German parliament to vote on general vaccine mandate

The Local
The Local - [email protected] • 7 Apr, 2022 Updated Thu 7 Apr 2022 09:02 CEST
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Anti-vaxxers protest against a general vaccine mandate outside the Reichstag building in Berlin. Photo: picture alliance/dpa | Kay Nietfeld

After months of wrangling, German MPs are set to vote on whether to introduce a general Covid vaccine mandate on Thursday morning.

After two groups of pro-vaccination MPs joined forces on Wednesday, there is now just a single bill on the table in support of a mandate.

The draft proposes compulsory vaccination for people aged 60 or over, and was put forward by politicians from the SPD, Greens and FDP. 

Previously, two pro-mandate bills had been competing for votes: one proposing a general mandate for over-18s and one setting out a mandate for over-50s. 

Just a few days before the vote, the authors of both bills joined forces on a compromise proposal designed to win votes from the opposition CDU/CSU parties.

The watered-down plans adopt the age limit of over 60 suggested by the conservatives and also take up their idea of establishing a general vaccination register. 

It would require anyone aged 60 or older to submit proof of triple vaccination by October 1st, 2022 - the start of the colder months when Covid infection rates have previously been high.

Unvaccinated adults, meanwhile, would be required to attend a compulsory consultation with their doctor to discuss the possibility of vaccination and raise any questions they may have.

READ ALSO: German MPs join forces on new bill for over-60s vaccine mandate

Majority not certain

It remains unclear whether the bill will be able to attain a majority in parliament. At the last count, 280 politicians in the Bundestag had openly supported the motion - around 90 votes short of the number needed for an outright majority. 

On the opposition side, there are believed to be around 197 MPs, meaning around 250 votes are undecided. 

Speaking to DPA on Thursday, CDU Secretary General Mario Czaja said he did not expect the mandate bill to pass.

"So far, I don't see a majority for any motion in parliament," he said. 

Rather than a general vaccine mandate, the conservatives have put forward a proposal for a "vaccination precaution mechanism" designed to prepare for the emergence of a dangerous new variant in autumn. This would allow for the introduction of a vaccine mandate, but only for specific groups or professions.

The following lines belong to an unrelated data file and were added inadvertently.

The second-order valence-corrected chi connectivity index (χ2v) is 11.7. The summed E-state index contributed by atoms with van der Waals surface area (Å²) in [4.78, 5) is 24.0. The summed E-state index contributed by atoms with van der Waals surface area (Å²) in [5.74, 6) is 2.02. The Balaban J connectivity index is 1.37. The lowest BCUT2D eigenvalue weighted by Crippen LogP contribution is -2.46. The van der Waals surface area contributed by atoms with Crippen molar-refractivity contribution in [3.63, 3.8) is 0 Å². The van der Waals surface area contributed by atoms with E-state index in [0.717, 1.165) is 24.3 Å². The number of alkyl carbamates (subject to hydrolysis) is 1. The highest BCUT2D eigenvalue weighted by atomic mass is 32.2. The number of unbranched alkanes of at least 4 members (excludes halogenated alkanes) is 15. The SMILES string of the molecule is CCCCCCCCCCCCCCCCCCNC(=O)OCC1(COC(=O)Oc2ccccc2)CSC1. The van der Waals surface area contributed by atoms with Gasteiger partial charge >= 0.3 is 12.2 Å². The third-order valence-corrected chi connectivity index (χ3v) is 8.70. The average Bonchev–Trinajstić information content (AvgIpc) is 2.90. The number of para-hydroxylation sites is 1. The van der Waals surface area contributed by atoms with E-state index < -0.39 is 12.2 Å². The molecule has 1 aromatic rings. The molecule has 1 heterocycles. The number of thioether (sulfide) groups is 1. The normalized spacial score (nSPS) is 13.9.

"The parliamentary group stands united behind our proposal," Czaja said. 

The bill is also competing against two bills opposing a vaccine mandate.

One of these was put forward by FDP politician Wolfgang Kubicki and outlines plans for a more targeted vaccination campaign to convince groups that are currently underrepresented in the vaccine coverage.

A further bill put forward by the far-right AfD rejects a vaccine mandate outright. It argues that a mandate would be "unconstitutional" and posits that none of the available vaccines are completely effective against infection. 

READ ALSO: ‘Doubtful’: German government rows over general vaccine mandate

U-turn on the mandate 

During the first 18 months of the pandemic - including during the federal election campaigns last September - politicians of all stripes were quick to rule out a general vaccination.

But in view of the slow vaccination rate at the height of the Delta wave, Chancellor Olaf Scholz (SPD) and the state premiers came out in favour of the measure at the end of last year. If the Bundestag decides to make vaccination compulsory, the Bundesrat (upper house) would have to approve it. 

Health Minister Karl Lauterbach (SPD) and Green Party health spokesperson Janosh Dahmen take their places in the Bundestag for a vote on the vaccine mandate on Thursday, April 7th. Photo: picture alliance/dpa | Kay Nietfeld

However, most parliamentarians in the Bundesrat - comprised of representatives of the federal states - are believed to be in favour of the move. 

As of Thursday morning, at least 63.2 million people, or 76 percent of the German population, had had at least two shots of vaccine. However, the vaccination campaign has come to a virtual standstill in recent months, with just 50,000 shots being administered on Wednesday.

Federal Health Minister Karl Lauterbach (SPD) said on ARD television on Wednesday evening that he believed the compromise proposal from the traffic light factions would get a majority. Should the compulsory vaccination, which he supports, fail, he said he would not think of resigning. 

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